Tampa Bay Times Columnist Sue Carlton writes in the September 26, 2016 edition of the newspaper about a growing trend in Florida Family Law Courts: Petitions for Change of Legal Name by transgender individuals.
In Florida, courts grant requests for changes of name relatively freely. So long as a person has not been convicted of a felony (or, if they have been convicted of a felony, then they must have had their civil rights restored), and that the person is not seeking the name change for an illegal or ulterior purpose (such as to avoid a debt or lawsuit), the court will generally grant your request for a name change.
However, you must take the required steps for a name change, including properly filing a petition, going through a background check by the Florida Department of Law Enforcement and Federal Bureau of Investigation, and appearing before a judge for questioning.
The fact that a person is changing a name from one that is associated with one gender to a name that is associated with a different gender should not make a difference.
Parts of the Tampa Bay Times article, A new frontier for Florida courts: Transgender name changes, can be found after the jump:
The petitioner stands, starting to sweat. He wonders if the judge will be judgmental. He has had some experience with judgmental.
Hillsborough Circuit Judge Tracy Sheehan waves him up close to the bench, looks into his file, asks a few questions.
“And you are currently Christine Rose?” she says.
“And you wish to change your name to Christopher Skye?”
“Yes ma’am,” says Novak, 27.
By now the restless audience has stilled to listen. “He’s a girl?” a woman whispers to her friend.
No criminal record, the judge notes, and nothing to indicate you’re doing this to duck a debt. She looks at a driver’s license photo that could be his pretty sister. Then she peers over her glasses at him.
She says she is glad to be part of this moment. “You look every bit Christopher,” she says. Papers are signed, dated, stamped. “You are now a young man, officially on paper,” the judge says. The whole thing takes only a few minutes.
He walks out of court with his girlfriend. The rain has stopped. Legally, he is who he feels like he has been for a long time. He has a name that sounds like himself. He is, officially, Christopher.
Often, name change requests are about restoring former names after divorces or making sure the name someone has been using matches the one on his birth certificate. But at this moment in history — when even small- town America knows Bruce Jenner became Caitlyn and the president himself has weighed in on bathrooms in schools — judges are seeing more of another kind of name change on their dockets: Transgender people who want their names to reflect not the sex to which they were born, but the one with which they identify.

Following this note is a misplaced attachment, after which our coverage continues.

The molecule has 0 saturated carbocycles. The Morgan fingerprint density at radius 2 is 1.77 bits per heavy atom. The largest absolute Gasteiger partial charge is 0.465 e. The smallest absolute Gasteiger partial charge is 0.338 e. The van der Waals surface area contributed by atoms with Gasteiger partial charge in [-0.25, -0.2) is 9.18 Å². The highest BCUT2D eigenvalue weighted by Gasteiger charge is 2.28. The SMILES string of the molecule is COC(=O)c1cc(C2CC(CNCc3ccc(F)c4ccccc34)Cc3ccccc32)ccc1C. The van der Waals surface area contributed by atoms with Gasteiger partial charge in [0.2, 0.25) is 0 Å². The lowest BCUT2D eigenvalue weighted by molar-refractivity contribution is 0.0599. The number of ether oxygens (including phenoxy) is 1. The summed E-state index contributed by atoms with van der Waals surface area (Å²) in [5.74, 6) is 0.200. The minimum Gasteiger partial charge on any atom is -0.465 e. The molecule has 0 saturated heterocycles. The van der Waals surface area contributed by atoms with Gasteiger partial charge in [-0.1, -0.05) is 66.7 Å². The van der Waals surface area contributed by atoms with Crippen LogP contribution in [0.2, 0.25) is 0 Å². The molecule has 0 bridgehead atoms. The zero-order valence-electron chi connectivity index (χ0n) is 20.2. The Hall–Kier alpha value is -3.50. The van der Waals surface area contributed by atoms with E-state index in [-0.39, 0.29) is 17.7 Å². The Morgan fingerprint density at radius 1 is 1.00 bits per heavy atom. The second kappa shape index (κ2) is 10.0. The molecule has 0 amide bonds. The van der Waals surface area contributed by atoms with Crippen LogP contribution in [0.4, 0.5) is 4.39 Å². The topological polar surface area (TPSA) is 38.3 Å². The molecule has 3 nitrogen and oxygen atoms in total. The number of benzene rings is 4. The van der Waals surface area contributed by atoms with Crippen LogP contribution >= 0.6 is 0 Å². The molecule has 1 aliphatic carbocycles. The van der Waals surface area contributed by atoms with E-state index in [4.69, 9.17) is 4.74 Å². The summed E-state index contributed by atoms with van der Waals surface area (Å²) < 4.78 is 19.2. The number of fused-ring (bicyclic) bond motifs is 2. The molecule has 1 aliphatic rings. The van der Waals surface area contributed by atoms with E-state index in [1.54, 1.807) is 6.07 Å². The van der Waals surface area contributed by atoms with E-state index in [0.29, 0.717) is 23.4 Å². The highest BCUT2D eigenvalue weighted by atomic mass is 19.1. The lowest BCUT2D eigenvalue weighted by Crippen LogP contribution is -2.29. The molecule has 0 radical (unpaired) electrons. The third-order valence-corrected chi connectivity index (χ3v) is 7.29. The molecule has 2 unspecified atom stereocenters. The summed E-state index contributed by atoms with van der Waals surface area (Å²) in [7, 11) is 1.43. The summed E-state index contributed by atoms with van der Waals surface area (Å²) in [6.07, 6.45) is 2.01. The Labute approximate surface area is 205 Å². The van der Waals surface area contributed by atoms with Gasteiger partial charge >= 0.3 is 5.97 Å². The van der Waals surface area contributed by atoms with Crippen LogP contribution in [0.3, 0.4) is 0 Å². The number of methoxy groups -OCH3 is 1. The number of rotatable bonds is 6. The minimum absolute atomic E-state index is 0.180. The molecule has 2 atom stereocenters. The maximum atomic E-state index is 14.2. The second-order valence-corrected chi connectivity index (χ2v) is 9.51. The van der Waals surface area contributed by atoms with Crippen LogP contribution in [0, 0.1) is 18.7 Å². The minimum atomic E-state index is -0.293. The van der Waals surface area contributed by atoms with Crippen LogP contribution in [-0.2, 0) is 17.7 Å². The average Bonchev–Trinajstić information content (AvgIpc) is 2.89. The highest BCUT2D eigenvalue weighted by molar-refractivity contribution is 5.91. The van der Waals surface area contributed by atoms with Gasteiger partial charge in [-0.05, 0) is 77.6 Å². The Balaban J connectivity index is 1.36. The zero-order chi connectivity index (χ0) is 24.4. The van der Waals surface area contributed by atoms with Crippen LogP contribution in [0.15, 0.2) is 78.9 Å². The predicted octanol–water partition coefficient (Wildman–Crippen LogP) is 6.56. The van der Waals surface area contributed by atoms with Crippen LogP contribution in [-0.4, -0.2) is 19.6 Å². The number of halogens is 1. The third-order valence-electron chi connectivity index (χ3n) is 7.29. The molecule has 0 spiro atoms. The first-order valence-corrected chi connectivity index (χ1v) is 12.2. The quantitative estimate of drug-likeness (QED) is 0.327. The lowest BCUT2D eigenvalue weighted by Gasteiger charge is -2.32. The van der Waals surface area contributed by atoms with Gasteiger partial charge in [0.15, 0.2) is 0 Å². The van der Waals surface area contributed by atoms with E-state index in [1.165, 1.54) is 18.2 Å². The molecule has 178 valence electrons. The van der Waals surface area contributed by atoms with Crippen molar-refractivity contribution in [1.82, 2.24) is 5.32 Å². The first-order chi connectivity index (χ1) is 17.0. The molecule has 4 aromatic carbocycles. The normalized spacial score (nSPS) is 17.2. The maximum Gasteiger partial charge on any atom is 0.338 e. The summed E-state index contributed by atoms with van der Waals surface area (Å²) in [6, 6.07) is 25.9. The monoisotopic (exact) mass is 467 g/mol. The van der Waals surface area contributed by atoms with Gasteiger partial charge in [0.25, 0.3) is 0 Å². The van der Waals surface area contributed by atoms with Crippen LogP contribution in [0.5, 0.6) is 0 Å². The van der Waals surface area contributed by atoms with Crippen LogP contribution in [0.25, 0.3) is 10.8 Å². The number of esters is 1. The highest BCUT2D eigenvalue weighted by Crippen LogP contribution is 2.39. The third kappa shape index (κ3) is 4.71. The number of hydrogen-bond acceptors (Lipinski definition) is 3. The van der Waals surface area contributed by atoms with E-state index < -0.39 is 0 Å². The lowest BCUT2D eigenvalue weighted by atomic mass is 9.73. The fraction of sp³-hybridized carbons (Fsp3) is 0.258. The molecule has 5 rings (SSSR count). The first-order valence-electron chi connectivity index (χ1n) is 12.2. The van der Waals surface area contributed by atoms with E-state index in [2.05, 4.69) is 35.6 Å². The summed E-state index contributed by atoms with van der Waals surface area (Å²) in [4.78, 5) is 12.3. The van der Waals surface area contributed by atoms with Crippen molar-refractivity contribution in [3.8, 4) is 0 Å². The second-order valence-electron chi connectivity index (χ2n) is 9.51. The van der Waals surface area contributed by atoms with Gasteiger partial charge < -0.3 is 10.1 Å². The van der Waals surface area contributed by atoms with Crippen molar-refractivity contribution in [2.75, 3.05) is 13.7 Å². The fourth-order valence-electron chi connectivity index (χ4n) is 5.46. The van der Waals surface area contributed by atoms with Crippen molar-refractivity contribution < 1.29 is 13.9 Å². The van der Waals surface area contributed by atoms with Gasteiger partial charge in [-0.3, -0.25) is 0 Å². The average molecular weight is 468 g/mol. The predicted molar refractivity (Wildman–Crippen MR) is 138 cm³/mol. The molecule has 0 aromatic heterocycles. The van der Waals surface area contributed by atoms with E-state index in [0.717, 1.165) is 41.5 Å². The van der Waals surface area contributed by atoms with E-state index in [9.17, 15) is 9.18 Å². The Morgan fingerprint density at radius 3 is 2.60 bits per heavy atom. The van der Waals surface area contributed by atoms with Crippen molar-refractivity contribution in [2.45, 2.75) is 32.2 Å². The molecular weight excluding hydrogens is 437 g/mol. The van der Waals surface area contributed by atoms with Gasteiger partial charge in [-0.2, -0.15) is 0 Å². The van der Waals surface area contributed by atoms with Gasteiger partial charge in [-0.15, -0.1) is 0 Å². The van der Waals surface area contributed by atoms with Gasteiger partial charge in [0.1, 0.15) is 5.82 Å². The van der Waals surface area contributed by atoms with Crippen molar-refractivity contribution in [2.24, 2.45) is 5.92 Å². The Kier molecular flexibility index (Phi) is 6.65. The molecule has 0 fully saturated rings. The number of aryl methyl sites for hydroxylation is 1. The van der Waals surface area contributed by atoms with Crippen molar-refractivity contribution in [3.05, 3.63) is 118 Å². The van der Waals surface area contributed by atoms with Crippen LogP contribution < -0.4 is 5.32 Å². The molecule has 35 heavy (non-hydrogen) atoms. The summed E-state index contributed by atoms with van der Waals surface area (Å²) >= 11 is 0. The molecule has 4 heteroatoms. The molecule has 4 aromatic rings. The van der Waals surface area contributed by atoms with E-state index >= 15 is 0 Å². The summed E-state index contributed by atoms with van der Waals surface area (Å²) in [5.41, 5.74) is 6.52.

Advocates say a legal name change can be an important psychological, social and emotional step — particularly given a transgender population in which a stunning 41 percent report having attempted suicide. It’s a population that also reports high rates of discrimination and harassment.
A name that matches your gender identity — and how you look, dress and present yourself — is “a very simple way that the world validates you as who you are,” say Mira Krishnan, a Michigan neuropsychologist and diversity consultant who has worked on LGBT issues. “It has a sense of feeling right.”
“It’s funny — people will say to me, ‘I forgot what your name was before,’ ” says Krishnan, who legally changed her name two years ago. “I do, too.”
Some won’t speak their former name. It’s called “dead-naming” when someone else insists on using it.
“When I use my birth name, it’s kind of like lying,” says JJ Martinez, a 27-year-old Tampa college student who came out as a transgender man at 19. “Pretending to be somebody I’ve really never been.”
Novak, the Plant City petitioner who hopes to become a chef, says a new name is like saying goodbye and then welcoming who you are.
“Your happier self,” he says.
Transgender activists say that carrying around a name that doesn’t match how a person looks can even be dangerous. It can attract the kind of attention “that can lead to harassment, abuse, even violence,” says Littrell of Lambda Legal.
According to the National Transgender Discrimination Survey, 40 percent of respondents reported being harassed when they used an ID that did not match their gender expression. Fifteen percent were asked to leave an establishment. Three percent said they were assaulted or attacked.
“It’s not like you wake up one day and say, ‘Oh, this is who I can be,’ ” Martinez says. “Nobody would choose to do something that could get them killed.”
Judges say they see the weight of this in court.
“I’ve heard from enough transgender folks who tell me the day they get their name change — something which they celebrate like you and I might celebrate a birthday — they view this as almost like a rebirth for them,” says Judge Bernstein.
“I sense some relief,” says Judge Scionti.
“Sometimes,” says Judge Helinger, “it is truly moving on to another chapter of life.”
If you have questions regarding legal name changes or other LGBT family law issues, schedule a consultation with Family Diplomacy: A Collaborative Law Firm at (813) 443-0615 or CLICK HERE to fill out our contact form.
Adam B. Cordover has been on the cutting edge of LGBT family law rights in Tampa Bay. He was a collaborative and appellate attorney on Shaw v. Shaw, the first same-sex dissolution of marriage matter in the state to challenge Florida’s so-called Defense of Marriage Act and constitutional amendment banning recognition of same-sex marriages. He has also helped dozens of clients to change their legal name.